Department of Energy scientists at the Pacific Northwest National Laboratory say they’ve reduced nature’s million year process of turning algae into crude oil to one than takes less than an hour. The engineers created a chemical process that produces crude oil minutes after it is poured into harvested algae. The reaction is not only fast, but also continuous since it produces a recyclable by product containing phosphorus that can then be used to grow more algae. Watch a video of the process after the jump.

While algae has long been considered a potential source of biofuel, PNNL scientists and engineers say they’ve sped up production using a chemical reactor. In the PNNL process, a slurry of wet algae that has the consistency and appearance of pea soup is poured into the front end of a chemical reactor. Inside the reactor, the algae undergoes a combining process known as hydrothermal liquefaction and catalytic hydrothermal gasification. After stewing in conditions at 350 degrees Celsius (662 degrees Fahrenheit) and a pressure of around 3,000 PSI for less than an hour, crude oil comes pouring out along with a water and phosphorus byproduct.

“It’s a bit like using a pressure cooker, only the pressures and temperatures we use are much higher,” Douglas Elliott, the laboratory fellow who led the PNNL team’s research, said in a release. “In a sense, we are duplicating the process in the Earth that converted algae into oil over the course of millions of years. We’re just doing it much, much faster.”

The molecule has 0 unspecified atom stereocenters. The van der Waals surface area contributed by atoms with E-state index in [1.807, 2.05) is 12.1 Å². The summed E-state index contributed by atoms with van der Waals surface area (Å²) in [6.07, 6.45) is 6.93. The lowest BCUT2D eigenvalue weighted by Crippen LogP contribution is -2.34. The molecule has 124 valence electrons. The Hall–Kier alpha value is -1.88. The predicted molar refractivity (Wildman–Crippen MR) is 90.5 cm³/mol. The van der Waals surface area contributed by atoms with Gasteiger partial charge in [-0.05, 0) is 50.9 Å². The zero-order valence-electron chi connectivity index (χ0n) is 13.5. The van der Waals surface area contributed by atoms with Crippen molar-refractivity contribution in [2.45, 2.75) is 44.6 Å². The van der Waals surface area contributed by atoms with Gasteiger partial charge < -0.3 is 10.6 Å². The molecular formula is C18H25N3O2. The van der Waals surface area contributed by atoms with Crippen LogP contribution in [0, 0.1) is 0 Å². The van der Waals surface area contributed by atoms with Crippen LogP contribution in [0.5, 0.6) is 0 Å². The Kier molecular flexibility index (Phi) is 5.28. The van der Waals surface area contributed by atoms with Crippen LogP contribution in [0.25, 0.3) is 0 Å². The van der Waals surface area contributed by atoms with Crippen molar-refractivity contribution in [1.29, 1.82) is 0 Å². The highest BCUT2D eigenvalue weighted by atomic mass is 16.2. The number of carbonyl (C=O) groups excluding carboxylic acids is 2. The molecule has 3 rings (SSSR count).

The scientists say with additional conventional refining, the crude algae oil can be converted into a variety of fuels for aviation, gasoline burning cars, or diesel vehicles. Meanwhile, the wastewater can also be used to yield burnable gas or elemental substances like potassium and nitrogen, which, along with the cleansed water, can grow more algae.

The new process promises to reduce time and save money compared to other techniques by combining several chemical steps and skipping the process of drying out the algae. Instead, the new process uses a slurry that contains as much as 80 to 90 percent water while eliminating the need for complex processing solvents like hexane to extract the energy rich oils from the algae. Elliott said in addition to saving time, “there are bonuses, like being able to extract usable gas from the water and then recycle the remaining water and nutrients to help grow more algae, which further reduces costs.”

+ Pacific Northwest National Laboratory

Via Fast Company

Images © Pacific Northwest National Laboratory